“I still don’t understand what the problem is, other than it’s controversial, but the newspaper’s purpose is not to avoid controversy,” Fox said. “It’s to write truthfully.”

In the editorial, Fox also contended that the lesson should have included gender-neutral pronouns, to which Garrett responded: “This is still a shift that is happening — sorry, but that's too far.”

El Gato had also published a short piece about a video documentary posted on Instagram in January. The video, which now has over 94,000 views, was made by a recent alum, Natalie Brooks, about the school’s #MeToo movement. The piece included a link to the documentary. Students said Garrett took the piece down soon after it was posted, saying it was too opinionated. 

Allegations of a Rape Culture on Campus

This was all happening amid rising tensions between student organizers and members of the high school football team. Los Gatos is a wealthy Silicon Valley town, and some students said that privilege contributed to a culture where young athletes were allowed to get away with abuse.

Over the summer, one school alum, Abbi Berry, emailed all Los Gatos High School staff, saying she could not "in good conscience allow for the current culture propagated by the LGHS Football Team to continue to put female students at risk."

Berry wrote that many of the boys she was warned about in high school were on the football team.

Megan Farrell, the district Title IX coordinator who handles misconduct complaints, said in an interview with KQED earlier this year that it can be difficult to determine whether a certain campus-wide culture exists.

Farrell said the district formed a committee of students, parents and administrators to address some of those concerns, and launched an inquiry into whether the district has a culture that allows abuse to continue. She also said the district hired a consultant focused on restorative justice to give community members affected by these issues a chance to talk.

Finding Other Platforms

Casey Kamali, a Los Gatos High School alum, launched her own podcast to give students a space to talk about mental health issues. (Courtesy of Casey Kamali)
Los Gatos students had long been finding their own ways to try to make their concerns public and create space for students to support one another. Before Casey Kamali graduated from Los Gatos High School in 2020, she started her own podcast called "Mind in Pieces." The idea of it was to give her peers a space to talk about mental health issues.

Kamali says at least half of the girls she spoke to for the podcast described experiences with harassment and assault.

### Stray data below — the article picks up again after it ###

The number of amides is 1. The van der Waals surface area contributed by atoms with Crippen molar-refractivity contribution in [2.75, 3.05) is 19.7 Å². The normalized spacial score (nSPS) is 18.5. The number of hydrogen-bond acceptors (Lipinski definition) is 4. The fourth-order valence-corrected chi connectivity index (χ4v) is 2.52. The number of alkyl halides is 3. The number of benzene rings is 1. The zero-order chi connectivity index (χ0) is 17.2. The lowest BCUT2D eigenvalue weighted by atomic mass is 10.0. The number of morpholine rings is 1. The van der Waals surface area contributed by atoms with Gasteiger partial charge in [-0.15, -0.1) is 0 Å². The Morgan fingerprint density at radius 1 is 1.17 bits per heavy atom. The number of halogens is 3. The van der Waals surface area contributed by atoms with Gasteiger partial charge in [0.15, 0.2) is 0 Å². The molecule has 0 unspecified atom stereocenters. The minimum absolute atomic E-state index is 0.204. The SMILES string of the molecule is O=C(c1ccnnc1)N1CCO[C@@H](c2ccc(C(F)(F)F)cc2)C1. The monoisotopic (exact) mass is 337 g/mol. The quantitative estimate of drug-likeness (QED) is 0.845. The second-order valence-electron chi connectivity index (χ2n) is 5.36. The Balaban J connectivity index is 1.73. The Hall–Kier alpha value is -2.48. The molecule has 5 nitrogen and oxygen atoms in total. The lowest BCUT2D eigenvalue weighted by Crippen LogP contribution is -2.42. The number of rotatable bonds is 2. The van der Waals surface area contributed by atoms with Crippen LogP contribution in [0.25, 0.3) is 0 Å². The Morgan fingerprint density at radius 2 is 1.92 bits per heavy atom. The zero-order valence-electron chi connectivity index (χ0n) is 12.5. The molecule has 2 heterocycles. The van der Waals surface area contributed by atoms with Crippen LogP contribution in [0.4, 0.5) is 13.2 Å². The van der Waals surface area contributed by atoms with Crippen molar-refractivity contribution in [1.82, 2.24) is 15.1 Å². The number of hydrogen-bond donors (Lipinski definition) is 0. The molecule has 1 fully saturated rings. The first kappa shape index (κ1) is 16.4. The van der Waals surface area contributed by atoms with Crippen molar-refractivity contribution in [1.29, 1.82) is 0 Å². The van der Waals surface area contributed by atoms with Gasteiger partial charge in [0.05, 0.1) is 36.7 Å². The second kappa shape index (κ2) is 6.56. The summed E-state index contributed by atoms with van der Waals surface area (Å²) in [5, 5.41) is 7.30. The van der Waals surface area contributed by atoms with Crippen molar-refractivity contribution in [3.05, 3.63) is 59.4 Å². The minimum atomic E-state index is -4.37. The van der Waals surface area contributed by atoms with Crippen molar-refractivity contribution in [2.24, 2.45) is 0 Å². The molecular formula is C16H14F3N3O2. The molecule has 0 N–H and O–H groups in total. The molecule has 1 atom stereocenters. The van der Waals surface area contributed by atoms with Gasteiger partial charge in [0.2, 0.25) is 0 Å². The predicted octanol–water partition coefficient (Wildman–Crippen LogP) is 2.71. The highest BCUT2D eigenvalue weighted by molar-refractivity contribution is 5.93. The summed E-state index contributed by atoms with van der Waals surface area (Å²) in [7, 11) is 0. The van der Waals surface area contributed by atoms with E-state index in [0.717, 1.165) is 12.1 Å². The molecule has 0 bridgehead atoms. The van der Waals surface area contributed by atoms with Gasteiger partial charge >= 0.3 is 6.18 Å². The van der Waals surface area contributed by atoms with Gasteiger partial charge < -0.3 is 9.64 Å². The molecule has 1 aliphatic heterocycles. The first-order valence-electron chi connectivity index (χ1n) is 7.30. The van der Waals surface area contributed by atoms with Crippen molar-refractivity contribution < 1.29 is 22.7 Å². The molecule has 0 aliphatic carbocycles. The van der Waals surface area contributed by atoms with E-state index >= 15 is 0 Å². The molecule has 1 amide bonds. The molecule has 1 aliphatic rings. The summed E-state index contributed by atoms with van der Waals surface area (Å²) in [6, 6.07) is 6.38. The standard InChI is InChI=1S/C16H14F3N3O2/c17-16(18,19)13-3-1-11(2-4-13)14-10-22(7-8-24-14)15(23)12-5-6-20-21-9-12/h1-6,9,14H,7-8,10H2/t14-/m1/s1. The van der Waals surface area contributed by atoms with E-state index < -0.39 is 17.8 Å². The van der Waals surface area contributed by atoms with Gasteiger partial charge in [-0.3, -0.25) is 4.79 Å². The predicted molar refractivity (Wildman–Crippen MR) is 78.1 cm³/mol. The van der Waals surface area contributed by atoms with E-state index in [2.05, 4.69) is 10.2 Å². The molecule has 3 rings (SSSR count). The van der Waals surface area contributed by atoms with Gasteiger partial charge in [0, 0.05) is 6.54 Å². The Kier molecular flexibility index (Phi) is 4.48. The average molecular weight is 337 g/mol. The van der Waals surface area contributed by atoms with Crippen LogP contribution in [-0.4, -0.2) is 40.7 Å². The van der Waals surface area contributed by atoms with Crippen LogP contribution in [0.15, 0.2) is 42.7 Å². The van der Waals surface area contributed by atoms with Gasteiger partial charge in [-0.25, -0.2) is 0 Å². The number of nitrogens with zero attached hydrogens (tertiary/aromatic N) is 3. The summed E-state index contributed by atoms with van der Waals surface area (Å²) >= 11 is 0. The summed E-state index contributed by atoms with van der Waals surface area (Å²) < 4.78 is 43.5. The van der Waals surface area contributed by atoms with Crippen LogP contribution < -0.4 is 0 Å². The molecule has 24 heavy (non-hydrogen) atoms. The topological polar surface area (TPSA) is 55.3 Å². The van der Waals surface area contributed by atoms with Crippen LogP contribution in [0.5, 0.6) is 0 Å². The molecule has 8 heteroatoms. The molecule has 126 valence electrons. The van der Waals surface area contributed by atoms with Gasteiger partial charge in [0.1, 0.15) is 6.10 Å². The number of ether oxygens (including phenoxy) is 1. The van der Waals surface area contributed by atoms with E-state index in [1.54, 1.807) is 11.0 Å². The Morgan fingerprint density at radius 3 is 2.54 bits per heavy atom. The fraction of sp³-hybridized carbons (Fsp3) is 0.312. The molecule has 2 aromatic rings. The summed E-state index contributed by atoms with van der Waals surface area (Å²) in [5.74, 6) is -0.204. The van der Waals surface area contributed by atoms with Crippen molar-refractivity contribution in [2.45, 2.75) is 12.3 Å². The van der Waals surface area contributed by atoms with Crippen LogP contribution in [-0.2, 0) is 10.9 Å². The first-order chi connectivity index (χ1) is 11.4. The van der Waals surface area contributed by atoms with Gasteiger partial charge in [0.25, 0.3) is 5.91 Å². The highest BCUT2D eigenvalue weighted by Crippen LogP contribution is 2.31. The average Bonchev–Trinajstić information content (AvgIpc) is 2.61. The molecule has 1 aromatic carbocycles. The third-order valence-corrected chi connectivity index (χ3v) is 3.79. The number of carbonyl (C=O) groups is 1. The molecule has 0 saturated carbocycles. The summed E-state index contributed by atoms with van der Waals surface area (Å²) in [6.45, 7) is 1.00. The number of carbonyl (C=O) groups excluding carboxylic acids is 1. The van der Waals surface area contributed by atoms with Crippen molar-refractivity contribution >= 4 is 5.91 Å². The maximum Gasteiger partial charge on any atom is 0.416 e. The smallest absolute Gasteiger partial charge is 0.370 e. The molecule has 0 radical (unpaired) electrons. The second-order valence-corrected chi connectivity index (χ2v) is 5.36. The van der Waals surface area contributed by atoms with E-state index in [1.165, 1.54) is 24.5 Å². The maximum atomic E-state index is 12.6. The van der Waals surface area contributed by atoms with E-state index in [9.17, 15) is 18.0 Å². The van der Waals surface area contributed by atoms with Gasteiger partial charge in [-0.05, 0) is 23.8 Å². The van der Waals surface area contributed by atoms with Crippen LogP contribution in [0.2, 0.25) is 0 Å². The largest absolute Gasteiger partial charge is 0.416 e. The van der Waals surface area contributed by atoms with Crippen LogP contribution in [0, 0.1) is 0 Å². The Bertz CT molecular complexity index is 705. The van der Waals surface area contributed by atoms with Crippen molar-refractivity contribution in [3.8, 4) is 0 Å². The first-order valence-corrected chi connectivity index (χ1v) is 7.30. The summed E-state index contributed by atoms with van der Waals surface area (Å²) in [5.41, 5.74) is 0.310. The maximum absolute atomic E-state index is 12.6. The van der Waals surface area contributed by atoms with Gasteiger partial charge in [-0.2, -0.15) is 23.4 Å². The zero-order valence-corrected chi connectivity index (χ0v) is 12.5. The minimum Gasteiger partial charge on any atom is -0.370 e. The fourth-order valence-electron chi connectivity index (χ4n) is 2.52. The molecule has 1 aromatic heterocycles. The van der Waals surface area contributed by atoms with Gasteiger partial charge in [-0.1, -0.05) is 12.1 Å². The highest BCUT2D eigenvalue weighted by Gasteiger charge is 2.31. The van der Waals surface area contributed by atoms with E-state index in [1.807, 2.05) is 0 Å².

"It was pretty apparent to me immediately how much of an issue this was and how pervasive of an issue this was," she said. "I wouldn’t say it surprised me, sadly. I just really wanted to make sure that I was making them feel heard and safe and like they weren't going to be interrogated on the legitimacy of what they were saying.”

Students are also sharing their experiences online. Over 130 students and alums have shared experiences with harassment and assault on the @metoo.losgatos Instagram page.

One alum, Eliza Potts, shared her experience with assault by a fellow student on the FSFS Instagram account. She says she also reported the assault to the school, and says school staff offered to make sure she did not attend class with the perpetrator. But she says she didn’t have classes with him anyway.

“Social media feels like the only platform where we can get our voices out unfiltered,” she said. “It was nice to be able to put myself out there and not have to worry about censoring things in fear of ruining the school's reputation.”

A Complicated Assignment

Since the national #MeToo movement began, journalism teachers and even legal experts around the country have wrestled with guiding students in how best to report on sexual assault

The football field and track at Los Gatos High School is empty during summer vacation on July 21, 2021. (Beth LaBerge/KQED)
“These last two years have been professionally, without question, the most difficult of my life,” said Mike Hiestand, senior legal counsel with Student Press Law Center, a Washington, D.C.-based nonprofit that provides advice to student journalists. He gets a lot of questions from these journalists looking to cover stories related to sexual assault.